A Wild Swan and Other Tales
by Michael Cunningham (author) and Yuko Shimizu (illustrator)
Farrar, Straus and Giroux
2015, 144 pages, 6.4 x 8.5 x 0.7 inches
A few pages into A Wild Swan and Other Tales we're stopped short by a narrator who is either supremely cynical or just brutally honest: "End of story. 'Happily ever after' fell on everyone like a guillotine's blade." But that abrupt point of stoppage, it turns out, is the vulnerable moment onto which Michael Cunningham can graft fresh possibilities. In this case, he builds on Hans Christian Andersen's version of "The Wild Swans" by imagining a trajectory for the least fortunate swan-brother, the one whose incomplete coat of nettles transformed him back into a man but left him with a "linty, dispiriting" wing where his arm should be.
In this collection of eleven stories, the Pulitzer-winning author of The Hours plucks and tweaks at familiar fairy tales in a variety of ways – through POV changes, time shifts, reimagined elements, and most especially an irresistible voice that's by turns sardonic, salacious, or brimming with empathy. "Little Man" gives us the motivations behind Rumpelstiltskin's baby mania. "Jacked" believably paints the beanstalk climber as dumb and lucky. "The Monkey's Paw" locates another haunting angle on W.W. Jacobs' tale about the cruel side of wishes.
Based only on its literary merits, A Wild Swan would already be worth your time – but this book is special. Masterful pen-and-ink illustrations, drop caps, endpapers, and cover art by award-winning illustrator Yuko Shimizu elevate A Wild Swan to exquisite object. Where your stereotypical fairy tale collection might boast lush colors, ornate bindings, and metallic accents, A Wild Swan is elegant. Restrained, but not spare, its quality emerges in sedulous attention to detail. White space explodes into knots of intricate line on carefully composed pages. A swan's silhouette stands out in relief on the embossed cover. Cunningham's canny, contemporary voice is made more timeless with decorations that hearken back to, but don't simply imitate, famed illustrators from Walter Crane to Harry Clarke.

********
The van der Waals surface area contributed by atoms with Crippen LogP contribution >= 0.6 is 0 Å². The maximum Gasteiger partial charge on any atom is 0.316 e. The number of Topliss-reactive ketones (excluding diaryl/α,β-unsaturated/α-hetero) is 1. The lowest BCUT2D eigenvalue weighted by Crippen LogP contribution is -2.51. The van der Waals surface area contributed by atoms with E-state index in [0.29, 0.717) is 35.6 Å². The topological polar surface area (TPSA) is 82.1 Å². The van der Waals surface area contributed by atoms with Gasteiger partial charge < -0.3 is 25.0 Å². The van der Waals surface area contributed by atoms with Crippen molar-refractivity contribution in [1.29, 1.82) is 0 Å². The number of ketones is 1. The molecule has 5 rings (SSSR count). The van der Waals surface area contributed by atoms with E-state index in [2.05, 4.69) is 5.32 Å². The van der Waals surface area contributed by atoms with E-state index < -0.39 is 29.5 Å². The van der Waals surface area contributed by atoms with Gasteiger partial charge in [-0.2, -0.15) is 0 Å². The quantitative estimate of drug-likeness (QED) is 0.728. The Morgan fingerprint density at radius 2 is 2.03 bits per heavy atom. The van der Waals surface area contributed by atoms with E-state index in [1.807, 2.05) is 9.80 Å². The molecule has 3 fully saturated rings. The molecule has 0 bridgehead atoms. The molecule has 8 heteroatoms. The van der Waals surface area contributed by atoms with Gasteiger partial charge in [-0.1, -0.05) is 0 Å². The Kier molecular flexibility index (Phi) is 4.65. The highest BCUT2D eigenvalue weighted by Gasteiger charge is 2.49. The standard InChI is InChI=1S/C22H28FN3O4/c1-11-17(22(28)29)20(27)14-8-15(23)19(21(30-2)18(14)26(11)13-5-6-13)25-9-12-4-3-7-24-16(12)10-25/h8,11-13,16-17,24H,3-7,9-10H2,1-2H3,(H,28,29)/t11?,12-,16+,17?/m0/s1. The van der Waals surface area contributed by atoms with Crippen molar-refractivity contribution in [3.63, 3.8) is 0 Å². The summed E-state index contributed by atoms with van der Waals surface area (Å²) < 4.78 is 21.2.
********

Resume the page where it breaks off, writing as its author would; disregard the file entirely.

I've loved Shimizu's work since a friend pointed me to her public page on Facebook a year ago. (Come for the behind-the-scenes illustration techniques, stay for the adorable Chihuahua pics.) A Wild Swan and Other Tales gives the Japanese-born artist the chance to shine in tandem with a talented major author secure in his powers.
– Lisa Barrow